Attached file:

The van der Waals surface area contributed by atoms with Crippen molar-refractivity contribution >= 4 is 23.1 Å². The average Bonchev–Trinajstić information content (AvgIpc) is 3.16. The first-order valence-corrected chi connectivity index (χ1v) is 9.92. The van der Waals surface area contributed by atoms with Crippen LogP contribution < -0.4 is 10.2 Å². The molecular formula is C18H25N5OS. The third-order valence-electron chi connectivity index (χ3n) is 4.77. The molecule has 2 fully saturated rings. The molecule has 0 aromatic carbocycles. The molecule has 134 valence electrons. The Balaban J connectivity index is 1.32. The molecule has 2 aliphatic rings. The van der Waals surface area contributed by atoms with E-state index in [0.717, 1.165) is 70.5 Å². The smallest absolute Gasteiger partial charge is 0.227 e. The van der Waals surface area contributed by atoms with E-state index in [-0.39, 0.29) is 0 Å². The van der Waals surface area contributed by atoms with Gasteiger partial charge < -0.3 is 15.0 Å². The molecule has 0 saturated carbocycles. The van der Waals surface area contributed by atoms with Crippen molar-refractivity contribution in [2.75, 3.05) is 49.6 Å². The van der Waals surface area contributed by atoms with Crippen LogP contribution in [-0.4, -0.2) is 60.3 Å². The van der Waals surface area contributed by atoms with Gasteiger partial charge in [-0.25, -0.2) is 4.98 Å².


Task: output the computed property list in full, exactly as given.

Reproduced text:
The van der Waals surface area contributed by atoms with Crippen molar-refractivity contribution >= 4 is 23.1 Å². The average Bonchev–Trinajstić information content (AvgIpc) is 3.16. The first-order valence-corrected chi connectivity index (χ1v) is 9.92. The van der Waals surface area contributed by atoms with Crippen LogP contribution < -0.4 is 10.2 Å². The molecular formula is C18H25N5OS. The third-order valence-electron chi connectivity index (χ3n) is 4.77. The molecule has 2 fully saturated rings. The molecule has 0 aromatic carbocycles. The molecule has 134 valence electrons. The Balaban J connectivity index is 1.32. The molecule has 2 aliphatic rings. The van der Waals surface area contributed by atoms with E-state index in [0.717, 1.165) is 70.5 Å². The smallest absolute Gasteiger partial charge is 0.227 e. The van der Waals surface area contributed by atoms with E-state index in [-0.39, 0.29) is 0 Å². The van der Waals surface area contributed by atoms with Gasteiger partial charge < -0.3 is 15.0 Å². The molecule has 0 saturated carbocycles. The van der Waals surface area contributed by atoms with Crippen molar-refractivity contribution in [2.75, 3.05) is 49.6 Å². The van der Waals surface area contributed by atoms with Crippen LogP contribution in [-0.4, -0.2) is 60.3 Å². The van der Waals surface area contributed by atoms with Gasteiger partial charge in [-0.25, -0.2) is 4.98 Å².